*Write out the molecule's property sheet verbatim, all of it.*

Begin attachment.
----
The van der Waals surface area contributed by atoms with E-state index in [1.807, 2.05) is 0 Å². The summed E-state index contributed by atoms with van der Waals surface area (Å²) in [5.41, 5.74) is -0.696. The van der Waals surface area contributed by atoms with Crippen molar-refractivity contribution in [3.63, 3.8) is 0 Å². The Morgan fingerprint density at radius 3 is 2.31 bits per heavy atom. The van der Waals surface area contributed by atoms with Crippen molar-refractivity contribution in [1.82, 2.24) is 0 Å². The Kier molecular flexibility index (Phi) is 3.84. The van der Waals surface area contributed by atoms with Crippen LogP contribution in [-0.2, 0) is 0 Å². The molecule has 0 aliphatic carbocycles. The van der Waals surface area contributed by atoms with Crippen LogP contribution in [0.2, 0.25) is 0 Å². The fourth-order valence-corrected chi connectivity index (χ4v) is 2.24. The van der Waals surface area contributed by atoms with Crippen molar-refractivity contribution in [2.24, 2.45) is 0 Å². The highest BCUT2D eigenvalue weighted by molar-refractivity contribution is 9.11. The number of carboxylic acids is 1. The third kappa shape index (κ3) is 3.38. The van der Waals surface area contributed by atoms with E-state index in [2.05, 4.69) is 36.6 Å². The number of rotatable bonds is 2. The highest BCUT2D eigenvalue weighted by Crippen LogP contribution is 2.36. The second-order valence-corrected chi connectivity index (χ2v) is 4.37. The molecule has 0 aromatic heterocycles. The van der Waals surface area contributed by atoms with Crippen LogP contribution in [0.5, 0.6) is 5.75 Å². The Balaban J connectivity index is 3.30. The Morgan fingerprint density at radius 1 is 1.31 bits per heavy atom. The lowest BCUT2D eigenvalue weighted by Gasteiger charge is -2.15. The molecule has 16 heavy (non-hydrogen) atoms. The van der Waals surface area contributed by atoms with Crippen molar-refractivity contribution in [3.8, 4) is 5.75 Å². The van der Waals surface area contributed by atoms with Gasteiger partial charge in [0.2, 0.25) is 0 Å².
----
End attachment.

The van der Waals surface area contributed by atoms with E-state index in [1.807, 2.05) is 0 Å². The summed E-state index contributed by atoms with van der Waals surface area (Å²) in [5.41, 5.74) is -0.696. The van der Waals surface area contributed by atoms with Crippen molar-refractivity contribution in [3.63, 3.8) is 0 Å². The Morgan fingerprint density at radius 3 is 2.31 bits per heavy atom. The van der Waals surface area contributed by atoms with Crippen molar-refractivity contribution in [1.82, 2.24) is 0 Å². The Kier molecular flexibility index (Phi) is 3.84. The van der Waals surface area contributed by atoms with Crippen LogP contribution in [-0.2, 0) is 0 Å². The molecule has 0 aliphatic carbocycles. The van der Waals surface area contributed by atoms with Crippen LogP contribution in [0.2, 0.25) is 0 Å². The fourth-order valence-corrected chi connectivity index (χ4v) is 2.24. The van der Waals surface area contributed by atoms with Crippen molar-refractivity contribution in [2.24, 2.45) is 0 Å². The highest BCUT2D eigenvalue weighted by molar-refractivity contribution is 9.11. The number of carboxylic acids is 1. The third kappa shape index (κ3) is 3.38. The van der Waals surface area contributed by atoms with E-state index in [2.05, 4.69) is 36.6 Å². The number of rotatable bonds is 2. The highest BCUT2D eigenvalue weighted by Crippen LogP contribution is 2.36. The second-order valence-corrected chi connectivity index (χ2v) is 4.37. The molecule has 0 aromatic heterocycles. The van der Waals surface area contributed by atoms with Crippen LogP contribution in [0.5, 0.6) is 5.75 Å². The Balaban J connectivity index is 3.30. The Morgan fingerprint density at radius 1 is 1.31 bits per heavy atom. The lowest BCUT2D eigenvalue weighted by Gasteiger charge is -2.15. The molecule has 16 heavy (non-hydrogen) atoms. The van der Waals surface area contributed by atoms with Crippen molar-refractivity contribution in [3.8, 4) is 5.75 Å². The van der Waals surface area contributed by atoms with Gasteiger partial charge in [0.2, 0.25) is 0 Å².